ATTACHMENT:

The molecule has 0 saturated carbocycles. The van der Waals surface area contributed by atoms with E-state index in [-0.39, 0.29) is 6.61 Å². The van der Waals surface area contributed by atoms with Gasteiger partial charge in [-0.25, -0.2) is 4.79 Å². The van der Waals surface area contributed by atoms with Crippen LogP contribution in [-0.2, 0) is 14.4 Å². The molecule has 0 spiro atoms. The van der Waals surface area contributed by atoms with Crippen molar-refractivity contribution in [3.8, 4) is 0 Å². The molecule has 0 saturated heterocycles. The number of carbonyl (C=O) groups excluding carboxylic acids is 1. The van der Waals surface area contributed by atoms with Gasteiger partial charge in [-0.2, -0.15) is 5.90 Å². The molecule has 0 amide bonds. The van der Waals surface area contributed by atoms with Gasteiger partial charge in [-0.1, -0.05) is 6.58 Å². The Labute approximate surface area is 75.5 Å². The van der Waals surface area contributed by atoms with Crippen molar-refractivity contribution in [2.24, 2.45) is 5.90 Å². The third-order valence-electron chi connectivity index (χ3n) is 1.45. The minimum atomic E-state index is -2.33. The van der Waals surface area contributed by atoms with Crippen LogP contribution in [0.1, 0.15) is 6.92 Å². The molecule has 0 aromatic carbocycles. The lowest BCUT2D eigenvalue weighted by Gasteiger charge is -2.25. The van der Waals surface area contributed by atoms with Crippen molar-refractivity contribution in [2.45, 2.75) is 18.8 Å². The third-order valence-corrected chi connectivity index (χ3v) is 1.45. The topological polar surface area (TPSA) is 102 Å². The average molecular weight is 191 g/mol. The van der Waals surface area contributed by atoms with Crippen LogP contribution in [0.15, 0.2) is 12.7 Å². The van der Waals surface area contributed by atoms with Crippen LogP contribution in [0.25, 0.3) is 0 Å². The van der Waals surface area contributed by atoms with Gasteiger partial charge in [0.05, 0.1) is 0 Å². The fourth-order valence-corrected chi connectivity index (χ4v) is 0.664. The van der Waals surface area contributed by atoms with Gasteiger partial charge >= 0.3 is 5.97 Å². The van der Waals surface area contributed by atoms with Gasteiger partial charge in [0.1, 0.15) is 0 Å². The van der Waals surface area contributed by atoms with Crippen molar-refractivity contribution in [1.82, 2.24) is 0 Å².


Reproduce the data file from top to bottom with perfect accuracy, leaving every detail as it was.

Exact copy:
The molecule has 0 saturated carbocycles. The van der Waals surface area contributed by atoms with E-state index in [-0.39, 0.29) is 6.61 Å². The van der Waals surface area contributed by atoms with Gasteiger partial charge in [-0.25, -0.2) is 4.79 Å². The van der Waals surface area contributed by atoms with Crippen LogP contribution in [-0.2, 0) is 14.4 Å². The molecule has 0 spiro atoms. The van der Waals surface area contributed by atoms with Crippen molar-refractivity contribution in [3.8, 4) is 0 Å². The molecule has 0 saturated heterocycles. The number of carbonyl (C=O) groups excluding carboxylic acids is 1. The van der Waals surface area contributed by atoms with Gasteiger partial charge in [-0.2, -0.15) is 5.90 Å². The molecule has 0 amide bonds. The van der Waals surface area contributed by atoms with Gasteiger partial charge in [-0.1, -0.05) is 6.58 Å². The Labute approximate surface area is 75.5 Å². The van der Waals surface area contributed by atoms with Crippen molar-refractivity contribution in [2.24, 2.45) is 5.90 Å². The third-order valence-electron chi connectivity index (χ3n) is 1.45. The minimum atomic E-state index is -2.33. The van der Waals surface area contributed by atoms with Crippen LogP contribution in [0.1, 0.15) is 6.92 Å². The molecule has 0 aromatic carbocycles. The lowest BCUT2D eigenvalue weighted by Gasteiger charge is -2.25. The van der Waals surface area contributed by atoms with Crippen molar-refractivity contribution in [2.45, 2.75) is 18.8 Å². The third-order valence-corrected chi connectivity index (χ3v) is 1.45. The topological polar surface area (TPSA) is 102 Å². The average molecular weight is 191 g/mol. The van der Waals surface area contributed by atoms with Crippen LogP contribution in [0.15, 0.2) is 12.7 Å². The van der Waals surface area contributed by atoms with Crippen LogP contribution in [0.25, 0.3) is 0 Å². The van der Waals surface area contributed by atoms with Gasteiger partial charge in [0.05, 0.1) is 0 Å². The fourth-order valence-corrected chi connectivity index (χ4v) is 0.664. The van der Waals surface area contributed by atoms with Gasteiger partial charge >= 0.3 is 5.97 Å². The van der Waals surface area contributed by atoms with Gasteiger partial charge in [0.1, 0.15) is 0 Å². The van der Waals surface area contributed by atoms with Crippen molar-refractivity contribution in [1.82, 2.24) is 0 Å².